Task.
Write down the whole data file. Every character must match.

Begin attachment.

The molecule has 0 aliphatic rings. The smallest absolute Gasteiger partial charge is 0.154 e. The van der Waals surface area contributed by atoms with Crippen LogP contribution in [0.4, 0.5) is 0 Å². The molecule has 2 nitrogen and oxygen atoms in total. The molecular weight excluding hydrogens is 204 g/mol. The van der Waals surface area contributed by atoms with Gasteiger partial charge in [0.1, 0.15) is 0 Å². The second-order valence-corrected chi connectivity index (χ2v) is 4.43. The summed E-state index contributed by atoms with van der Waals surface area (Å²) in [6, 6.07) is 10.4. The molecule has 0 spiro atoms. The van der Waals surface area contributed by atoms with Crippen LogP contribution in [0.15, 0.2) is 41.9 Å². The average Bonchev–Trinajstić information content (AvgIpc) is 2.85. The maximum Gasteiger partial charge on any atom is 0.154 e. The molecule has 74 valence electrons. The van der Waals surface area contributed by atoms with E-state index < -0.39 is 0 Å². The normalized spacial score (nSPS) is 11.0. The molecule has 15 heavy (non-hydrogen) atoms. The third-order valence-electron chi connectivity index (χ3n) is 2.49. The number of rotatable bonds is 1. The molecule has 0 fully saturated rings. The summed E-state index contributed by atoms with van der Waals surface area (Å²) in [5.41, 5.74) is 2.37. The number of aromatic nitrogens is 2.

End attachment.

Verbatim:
The molecule has 0 aliphatic rings. The smallest absolute Gasteiger partial charge is 0.154 e. The van der Waals surface area contributed by atoms with Crippen LogP contribution in [0.4, 0.5) is 0 Å². The molecule has 2 nitrogen and oxygen atoms in total. The molecular weight excluding hydrogens is 204 g/mol. The van der Waals surface area contributed by atoms with Gasteiger partial charge in [0.1, 0.15) is 0 Å². The second-order valence-corrected chi connectivity index (χ2v) is 4.43. The summed E-state index contributed by atoms with van der Waals surface area (Å²) in [6, 6.07) is 10.4. The molecule has 0 spiro atoms. The van der Waals surface area contributed by atoms with Crippen LogP contribution in [0.15, 0.2) is 41.9 Å². The average Bonchev–Trinajstić information content (AvgIpc) is 2.85. The maximum Gasteiger partial charge on any atom is 0.154 e. The molecule has 74 valence electrons. The van der Waals surface area contributed by atoms with E-state index < -0.39 is 0 Å². The normalized spacial score (nSPS) is 11.0. The molecule has 15 heavy (non-hydrogen) atoms. The third-order valence-electron chi connectivity index (χ3n) is 2.49. The number of rotatable bonds is 1. The molecule has 0 fully saturated rings. The summed E-state index contributed by atoms with van der Waals surface area (Å²) in [5.41, 5.74) is 2.37. The number of aromatic nitrogens is 2.